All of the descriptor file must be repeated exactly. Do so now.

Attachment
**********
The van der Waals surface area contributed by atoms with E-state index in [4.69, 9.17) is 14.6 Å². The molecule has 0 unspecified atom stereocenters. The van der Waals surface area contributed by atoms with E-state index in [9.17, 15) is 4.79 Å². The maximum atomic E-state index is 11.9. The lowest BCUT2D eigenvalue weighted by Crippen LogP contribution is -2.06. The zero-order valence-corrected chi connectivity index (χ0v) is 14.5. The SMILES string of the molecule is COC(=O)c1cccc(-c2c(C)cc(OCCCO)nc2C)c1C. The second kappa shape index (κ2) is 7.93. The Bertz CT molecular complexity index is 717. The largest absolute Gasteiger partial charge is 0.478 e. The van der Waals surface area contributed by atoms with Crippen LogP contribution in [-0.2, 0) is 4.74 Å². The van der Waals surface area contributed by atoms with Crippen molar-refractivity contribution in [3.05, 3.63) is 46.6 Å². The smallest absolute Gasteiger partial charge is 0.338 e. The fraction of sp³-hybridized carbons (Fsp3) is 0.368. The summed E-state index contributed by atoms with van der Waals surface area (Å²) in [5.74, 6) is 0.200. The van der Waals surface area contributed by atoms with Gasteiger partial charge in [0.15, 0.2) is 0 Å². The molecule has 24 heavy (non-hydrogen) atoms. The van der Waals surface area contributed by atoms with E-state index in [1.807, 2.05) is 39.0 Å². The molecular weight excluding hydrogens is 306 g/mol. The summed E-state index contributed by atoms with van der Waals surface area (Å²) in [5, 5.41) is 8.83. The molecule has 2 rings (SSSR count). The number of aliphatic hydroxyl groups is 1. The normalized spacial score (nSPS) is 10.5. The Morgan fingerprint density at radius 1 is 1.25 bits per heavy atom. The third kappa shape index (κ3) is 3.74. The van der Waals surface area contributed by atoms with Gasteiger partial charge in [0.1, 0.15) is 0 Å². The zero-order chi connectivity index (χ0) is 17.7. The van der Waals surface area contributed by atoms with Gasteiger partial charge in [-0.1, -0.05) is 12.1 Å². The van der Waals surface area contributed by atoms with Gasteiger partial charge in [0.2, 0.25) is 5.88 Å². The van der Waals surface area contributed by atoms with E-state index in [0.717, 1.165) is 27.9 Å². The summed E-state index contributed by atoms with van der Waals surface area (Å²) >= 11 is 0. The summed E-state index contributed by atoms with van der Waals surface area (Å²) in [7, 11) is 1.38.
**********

The van der Waals surface area contributed by atoms with E-state index in [4.69, 9.17) is 14.6 Å². The molecule has 0 unspecified atom stereocenters. The van der Waals surface area contributed by atoms with E-state index in [9.17, 15) is 4.79 Å². The maximum atomic E-state index is 11.9. The lowest BCUT2D eigenvalue weighted by Crippen LogP contribution is -2.06. The zero-order valence-corrected chi connectivity index (χ0v) is 14.5. The SMILES string of the molecule is COC(=O)c1cccc(-c2c(C)cc(OCCCO)nc2C)c1C. The second kappa shape index (κ2) is 7.93. The Bertz CT molecular complexity index is 717. The largest absolute Gasteiger partial charge is 0.478 e. The van der Waals surface area contributed by atoms with Crippen LogP contribution in [-0.2, 0) is 4.74 Å². The van der Waals surface area contributed by atoms with Crippen molar-refractivity contribution in [3.05, 3.63) is 46.6 Å². The smallest absolute Gasteiger partial charge is 0.338 e. The fraction of sp³-hybridized carbons (Fsp3) is 0.368. The summed E-state index contributed by atoms with van der Waals surface area (Å²) in [5.74, 6) is 0.200. The van der Waals surface area contributed by atoms with Gasteiger partial charge in [0.15, 0.2) is 0 Å². The molecule has 24 heavy (non-hydrogen) atoms. The van der Waals surface area contributed by atoms with E-state index in [1.807, 2.05) is 39.0 Å². The molecular weight excluding hydrogens is 306 g/mol. The summed E-state index contributed by atoms with van der Waals surface area (Å²) in [5, 5.41) is 8.83. The molecule has 2 rings (SSSR count). The number of aliphatic hydroxyl groups is 1. The normalized spacial score (nSPS) is 10.5. The Morgan fingerprint density at radius 1 is 1.25 bits per heavy atom. The third kappa shape index (κ3) is 3.74. The van der Waals surface area contributed by atoms with Gasteiger partial charge in [0.1, 0.15) is 0 Å². The zero-order chi connectivity index (χ0) is 17.7. The van der Waals surface area contributed by atoms with Gasteiger partial charge in [-0.1, -0.05) is 12.1 Å². The van der Waals surface area contributed by atoms with Gasteiger partial charge in [0.2, 0.25) is 5.88 Å². The van der Waals surface area contributed by atoms with E-state index in [0.717, 1.165) is 27.9 Å². The summed E-state index contributed by atoms with van der Waals surface area (Å²) >= 11 is 0. The summed E-state index contributed by atoms with van der Waals surface area (Å²) in [7, 11) is 1.38.